Progressive Web Apps with React.js: Part 3 — Offline support and network resilience

Part 3 of a new series walking through tips for shipping mobile web apps optimized using Lighthouse. This issue, we’ll be looking at making your React apps work offline.

A good Progressive Web App loads instantly regardless of network state and puts up its own UI on the screen without requiring a network round trip (i.e when it’s offline).

Repeat visits to the Housing.com Progressive Web App (built with React and Redux) instantly load their offline-cached UI.
You’re in control of how much of your UX is available offline. You can offline-cache just the application shell, all of the data (like ReactHN does for stories) or offer a limited, but useful set of stale data like Housing.com and Flipkart do. Both indicate offline by graying out their UIs so you know “live” prices may be different.

A base for advanced features

Service workers are also designed to work as a bedrock API for unlocking features that enable web apps to work more like native apps. This includes:

  • Background Sync — for deferring actions until the user has stable connectivity. This is handy for making use whatever the user wants to send is actually sent. This enables pushing periodic updates when the app is next online.

Service Worker Lifecycle

Each service worker goes through three steps in its lifecycle: registration, installation and activation. Jake Archibald covers them in more depth here.

Registration

To install a service worker, you need to register it in script. Registration informs the browser where your service worker is located and lets it know it can start installing in the background. Basic registration in your index.html could look like this:

// Check for browser support of service worker
if ('serviceWorker' in navigator) {
navigator.serviceWorker.register('service-worker.js')
.then(function(registration) {
// Successful registration
console.log('Hooray. Registration successful, scope is:', registration.scope);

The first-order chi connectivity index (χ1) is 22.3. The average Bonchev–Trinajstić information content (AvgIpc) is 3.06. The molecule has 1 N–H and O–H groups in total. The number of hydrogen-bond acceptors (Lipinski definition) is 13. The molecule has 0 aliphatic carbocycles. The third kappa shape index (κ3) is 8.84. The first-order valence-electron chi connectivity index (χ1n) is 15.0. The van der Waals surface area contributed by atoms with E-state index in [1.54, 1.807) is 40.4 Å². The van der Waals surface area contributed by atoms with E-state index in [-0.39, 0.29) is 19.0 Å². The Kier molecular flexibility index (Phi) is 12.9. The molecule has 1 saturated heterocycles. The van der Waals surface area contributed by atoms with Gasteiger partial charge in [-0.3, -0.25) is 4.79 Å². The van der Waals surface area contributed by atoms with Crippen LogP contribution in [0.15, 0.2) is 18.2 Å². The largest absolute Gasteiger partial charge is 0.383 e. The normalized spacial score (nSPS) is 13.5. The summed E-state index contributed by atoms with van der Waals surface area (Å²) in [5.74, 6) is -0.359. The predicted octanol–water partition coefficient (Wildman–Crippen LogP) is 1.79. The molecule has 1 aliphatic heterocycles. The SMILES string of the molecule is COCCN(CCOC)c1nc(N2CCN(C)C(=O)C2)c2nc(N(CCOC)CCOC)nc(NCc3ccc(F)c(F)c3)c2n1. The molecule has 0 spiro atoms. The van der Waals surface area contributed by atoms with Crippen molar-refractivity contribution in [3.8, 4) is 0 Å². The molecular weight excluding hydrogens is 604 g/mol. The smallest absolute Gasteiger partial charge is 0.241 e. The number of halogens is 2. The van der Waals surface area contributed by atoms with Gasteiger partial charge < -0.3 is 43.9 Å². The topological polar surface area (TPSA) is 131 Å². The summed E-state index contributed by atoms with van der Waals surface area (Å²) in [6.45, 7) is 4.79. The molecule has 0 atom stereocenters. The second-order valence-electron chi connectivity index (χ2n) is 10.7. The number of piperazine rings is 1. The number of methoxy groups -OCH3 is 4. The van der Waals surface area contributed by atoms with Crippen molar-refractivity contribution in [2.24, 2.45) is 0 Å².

}).catch(function(err) {
// Failed registration, service worker won’t be installed
console.log('Whoops. Service worker registration failed, error:', error);
});
}

Scope

The scope of the service worker determines from which path it will intercept requests. The default scope is the path to the service worker file. If service-worker.js is located in the root directory, the service worker will control requests from all files at the domain. You can set an arbitrary scope by passing an extra parameter while registering:

navigator.serviceWorker.register('service-worker.js', {
scope: '/app/'
});

Installation and activation

Service workers are event driven. The installation and activation processes fire off corresponding install and activate events to which the service workers can respond.

var CACHE_NAME = 'my-pwa-cache-v1';
var urlsToCache = [
'/',
'/styles/styles.css',
'/script/webpack-bundle.js'
];
self.addEventListener('install', function(event) {
event.waitUntil(
caches.open(CACHE_NAME)
.then(function(cache) {
// Open a cache and cache our files
return cache.addAll(urlsToCache);
})
);
});
self.addEventListener('fetch', function(event) {
console.log(event.request.url);
event.respondWith(
caches.match(event.request).then(function(response) {
return response || fetch(event.request);
})
);
});
The React-based mobile.twitter.com use a Service Worker to serve a custom offline page when the network can’t be reached.
The start_url check is useful for checking the experience users have launching your PWA from the homescreen when offline is definitely in the cache. This catches lots of folks out, so just make sure it’s listed in your Web App manifest.

The Application Shell Architecture